Tamara got me thinking with this: Ys are expert at multitasking and are quick to make the most of the rapid-fire information that characterises today’s world. They also tend to be good at coordinating, as opposed to planning or scheduling. They will bring this practice to the workplace and, for a number of activities, it will prove more efficient and agile.
I'm definitely don't rely on or stick rigidly to schedules or plans, rather I use them loosely to give some structure, which enables others to have sense of a what and a rough when. And then as new learning emerges, and context and focus changes my rough plans evolve. I think I'd rather have co-ordinating as a strength if it's OK to have that and be less good at planning. And if these things are the case then - brilliant:

Ys perform tasks collaboratively, sharing information openly and solving problems through communal wisdom. Bringing ideas together is an essential component of the innovation required for today’s competitive environment, and Ys tend to do it well.
... Ys tend to play by network rules. As the cost of communication decreases, businesses are becoming part of a complex network. The rule of network economics is that open systems – those that allow others to play – are the ones that win. Ys will encourage us to develop strategies based on the principle of allowing all participants to benefit from the transaction.
Tamara states that Ys are heavily dependent on peer networks to identify the best, most trusted sources of information. I think I'm in this place now, the people I follow on twitter are amazing filters for me.
And I hope that I can be part of a group of people who know how to build their own reputations as both knowledgeable sources and insightful reviewers. I think there are a lot of people out there who are a bit older who have pioneered some of the changes described in the RSA article, I wonder if they too feel impatient and want these new, younger, thinkers to start to occupy more spaces so that traditional ways of working really shift. In the meantime, I might just try to turn 30 again!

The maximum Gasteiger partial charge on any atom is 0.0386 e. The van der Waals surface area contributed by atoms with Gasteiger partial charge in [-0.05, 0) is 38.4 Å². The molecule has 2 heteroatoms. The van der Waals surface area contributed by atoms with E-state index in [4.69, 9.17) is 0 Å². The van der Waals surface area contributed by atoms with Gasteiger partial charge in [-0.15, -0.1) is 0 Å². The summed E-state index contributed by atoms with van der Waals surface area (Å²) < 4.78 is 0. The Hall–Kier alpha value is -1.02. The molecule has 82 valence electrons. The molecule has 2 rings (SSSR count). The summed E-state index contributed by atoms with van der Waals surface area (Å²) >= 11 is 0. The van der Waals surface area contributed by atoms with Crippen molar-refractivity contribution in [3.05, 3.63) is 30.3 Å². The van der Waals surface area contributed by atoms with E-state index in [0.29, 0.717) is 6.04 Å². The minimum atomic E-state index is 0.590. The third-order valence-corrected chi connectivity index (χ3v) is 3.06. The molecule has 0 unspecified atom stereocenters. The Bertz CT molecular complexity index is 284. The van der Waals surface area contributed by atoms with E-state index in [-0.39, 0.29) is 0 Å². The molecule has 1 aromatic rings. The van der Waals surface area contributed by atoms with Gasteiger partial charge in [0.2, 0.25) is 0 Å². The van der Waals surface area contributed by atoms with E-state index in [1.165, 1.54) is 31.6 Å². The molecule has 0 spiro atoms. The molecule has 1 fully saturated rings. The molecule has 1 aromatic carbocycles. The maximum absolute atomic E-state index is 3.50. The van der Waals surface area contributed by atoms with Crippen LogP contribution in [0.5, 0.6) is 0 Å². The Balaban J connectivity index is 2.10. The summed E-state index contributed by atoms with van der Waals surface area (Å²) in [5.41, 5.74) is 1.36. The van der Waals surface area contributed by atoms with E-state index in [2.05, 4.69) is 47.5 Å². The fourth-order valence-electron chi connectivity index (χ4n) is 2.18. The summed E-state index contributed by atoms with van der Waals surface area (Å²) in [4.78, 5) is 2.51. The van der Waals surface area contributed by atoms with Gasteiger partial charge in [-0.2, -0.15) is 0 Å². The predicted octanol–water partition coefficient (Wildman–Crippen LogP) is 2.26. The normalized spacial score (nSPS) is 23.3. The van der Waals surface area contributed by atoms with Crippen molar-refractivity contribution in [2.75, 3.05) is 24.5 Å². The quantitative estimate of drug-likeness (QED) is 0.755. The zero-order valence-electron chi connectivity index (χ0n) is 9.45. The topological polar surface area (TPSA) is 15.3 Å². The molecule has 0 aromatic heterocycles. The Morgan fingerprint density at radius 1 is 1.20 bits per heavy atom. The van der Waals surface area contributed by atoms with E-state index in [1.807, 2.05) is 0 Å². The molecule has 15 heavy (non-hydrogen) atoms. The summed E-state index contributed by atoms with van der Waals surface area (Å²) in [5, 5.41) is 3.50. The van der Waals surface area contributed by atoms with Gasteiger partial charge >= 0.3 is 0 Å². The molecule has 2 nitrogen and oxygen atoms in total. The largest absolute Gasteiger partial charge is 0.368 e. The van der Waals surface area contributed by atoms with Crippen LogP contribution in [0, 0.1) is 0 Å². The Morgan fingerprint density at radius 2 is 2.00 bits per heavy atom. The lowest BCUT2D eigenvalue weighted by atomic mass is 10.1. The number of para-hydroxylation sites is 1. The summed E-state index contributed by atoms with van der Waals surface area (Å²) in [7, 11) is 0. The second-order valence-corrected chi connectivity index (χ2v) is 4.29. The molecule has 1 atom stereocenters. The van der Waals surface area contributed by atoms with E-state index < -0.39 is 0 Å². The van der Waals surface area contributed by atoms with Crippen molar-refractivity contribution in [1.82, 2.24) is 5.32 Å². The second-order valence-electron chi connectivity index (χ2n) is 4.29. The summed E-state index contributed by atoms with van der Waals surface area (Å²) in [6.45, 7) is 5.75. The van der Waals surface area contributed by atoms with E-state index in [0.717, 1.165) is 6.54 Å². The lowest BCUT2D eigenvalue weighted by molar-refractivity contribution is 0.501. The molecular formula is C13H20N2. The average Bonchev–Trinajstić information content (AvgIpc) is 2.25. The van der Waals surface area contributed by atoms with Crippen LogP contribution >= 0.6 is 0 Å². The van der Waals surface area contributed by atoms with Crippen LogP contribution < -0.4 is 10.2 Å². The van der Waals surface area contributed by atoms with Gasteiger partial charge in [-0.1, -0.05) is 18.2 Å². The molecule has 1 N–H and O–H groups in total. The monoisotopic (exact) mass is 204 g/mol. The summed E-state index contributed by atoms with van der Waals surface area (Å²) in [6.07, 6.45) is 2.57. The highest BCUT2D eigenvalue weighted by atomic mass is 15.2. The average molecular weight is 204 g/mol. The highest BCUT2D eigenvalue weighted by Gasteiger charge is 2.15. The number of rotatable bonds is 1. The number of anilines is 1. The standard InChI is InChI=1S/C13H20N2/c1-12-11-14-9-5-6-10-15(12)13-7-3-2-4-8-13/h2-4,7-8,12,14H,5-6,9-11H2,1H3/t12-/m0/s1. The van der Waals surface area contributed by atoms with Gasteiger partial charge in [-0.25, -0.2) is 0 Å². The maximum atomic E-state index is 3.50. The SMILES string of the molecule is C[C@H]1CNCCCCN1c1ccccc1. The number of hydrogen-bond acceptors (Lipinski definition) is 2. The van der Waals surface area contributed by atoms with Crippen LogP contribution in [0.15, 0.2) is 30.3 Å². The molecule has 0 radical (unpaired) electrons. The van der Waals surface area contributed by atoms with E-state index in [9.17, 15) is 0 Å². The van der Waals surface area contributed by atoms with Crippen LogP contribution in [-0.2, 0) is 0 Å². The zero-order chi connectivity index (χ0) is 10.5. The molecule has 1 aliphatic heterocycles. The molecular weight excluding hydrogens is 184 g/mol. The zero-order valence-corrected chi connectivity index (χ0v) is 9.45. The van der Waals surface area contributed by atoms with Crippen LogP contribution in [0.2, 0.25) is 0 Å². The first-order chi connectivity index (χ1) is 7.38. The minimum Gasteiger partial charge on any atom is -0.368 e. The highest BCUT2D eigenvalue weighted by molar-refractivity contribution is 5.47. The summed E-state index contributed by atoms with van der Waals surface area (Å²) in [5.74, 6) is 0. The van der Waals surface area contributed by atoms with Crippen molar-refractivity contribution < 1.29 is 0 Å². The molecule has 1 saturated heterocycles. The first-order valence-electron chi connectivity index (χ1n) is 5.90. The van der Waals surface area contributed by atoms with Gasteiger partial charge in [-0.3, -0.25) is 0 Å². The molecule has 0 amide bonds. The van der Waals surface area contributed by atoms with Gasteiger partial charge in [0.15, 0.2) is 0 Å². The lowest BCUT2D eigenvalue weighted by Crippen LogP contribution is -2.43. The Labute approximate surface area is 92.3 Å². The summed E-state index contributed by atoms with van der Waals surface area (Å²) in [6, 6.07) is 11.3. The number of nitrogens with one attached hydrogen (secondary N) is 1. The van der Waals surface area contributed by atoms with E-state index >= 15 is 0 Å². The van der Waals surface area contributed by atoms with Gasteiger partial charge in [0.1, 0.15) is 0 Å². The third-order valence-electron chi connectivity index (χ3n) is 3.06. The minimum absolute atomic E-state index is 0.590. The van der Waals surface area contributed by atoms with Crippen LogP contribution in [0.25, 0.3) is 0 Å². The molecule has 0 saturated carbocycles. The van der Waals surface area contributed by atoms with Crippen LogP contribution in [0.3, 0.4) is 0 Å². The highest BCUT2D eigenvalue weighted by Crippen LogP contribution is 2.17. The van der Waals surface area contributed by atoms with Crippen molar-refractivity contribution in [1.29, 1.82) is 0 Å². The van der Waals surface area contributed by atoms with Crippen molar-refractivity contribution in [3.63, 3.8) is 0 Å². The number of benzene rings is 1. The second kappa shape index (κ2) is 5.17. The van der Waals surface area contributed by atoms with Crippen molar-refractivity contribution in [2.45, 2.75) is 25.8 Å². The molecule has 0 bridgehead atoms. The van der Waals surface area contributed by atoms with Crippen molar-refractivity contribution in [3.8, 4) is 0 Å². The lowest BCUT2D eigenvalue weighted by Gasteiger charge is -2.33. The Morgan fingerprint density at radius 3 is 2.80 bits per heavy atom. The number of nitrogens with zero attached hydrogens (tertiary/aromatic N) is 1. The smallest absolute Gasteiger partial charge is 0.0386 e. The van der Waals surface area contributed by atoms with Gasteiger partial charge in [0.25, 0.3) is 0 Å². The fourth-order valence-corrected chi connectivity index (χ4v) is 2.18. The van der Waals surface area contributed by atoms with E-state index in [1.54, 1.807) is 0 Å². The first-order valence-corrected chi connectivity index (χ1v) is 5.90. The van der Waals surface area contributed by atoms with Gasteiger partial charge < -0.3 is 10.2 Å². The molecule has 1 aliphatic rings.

Image credit: by Merlin2525 from Open Clip Art Library
This post is written with a huge amount of appreciation to the many brilliant people (perhaps mostly Generation Xers) who have encouraged, inspired and supported me to learn how work in these different ways over the last three years. They include Sophie Ballinger, Toby Blume, Nick BoothDavid Wilcox, Paul WebsterSal Hampson, Dan SleeAndy Mabbett and John Popham.


  1. Thanks Lorna for demonstrating even more brilliantly how to take new tools and ways of working and blending them with hard-learned lessons of community development

  2. Good work, Lorna. Think 2013 is going to be a big year for you -and digital - in Dudley...

  3. Hi David, Andy and Dan

    Thanks for your comments. It does keep occurring to me, David, that lots of things which are a bit obvious in community development seem to be popping up in different areas. Sometimes community development feels so dated, and at others ahead of it's time - now that other things are catching up and applying new frameworks and thinking.

    Dan, ooh, I like your confidence. Do you know something about digital in Dudley that I don't? You are probably right about me - so many exciting and interesting things going on and good news arriving in just the first 5 working days of 2013. I am so excited I may well pop!

  4. Love this post and will definitely be including it in my post about the benefits of Weekly Blog Club. I think that age doesn't have to define how we respond to changes - although it often can - and perhaps technology will help diminish those barriers (Kindle has been a godsend for my grandma, who can't normally read print.

    Also, big thanks for reminding me about Evernote. I'll be using it soon :)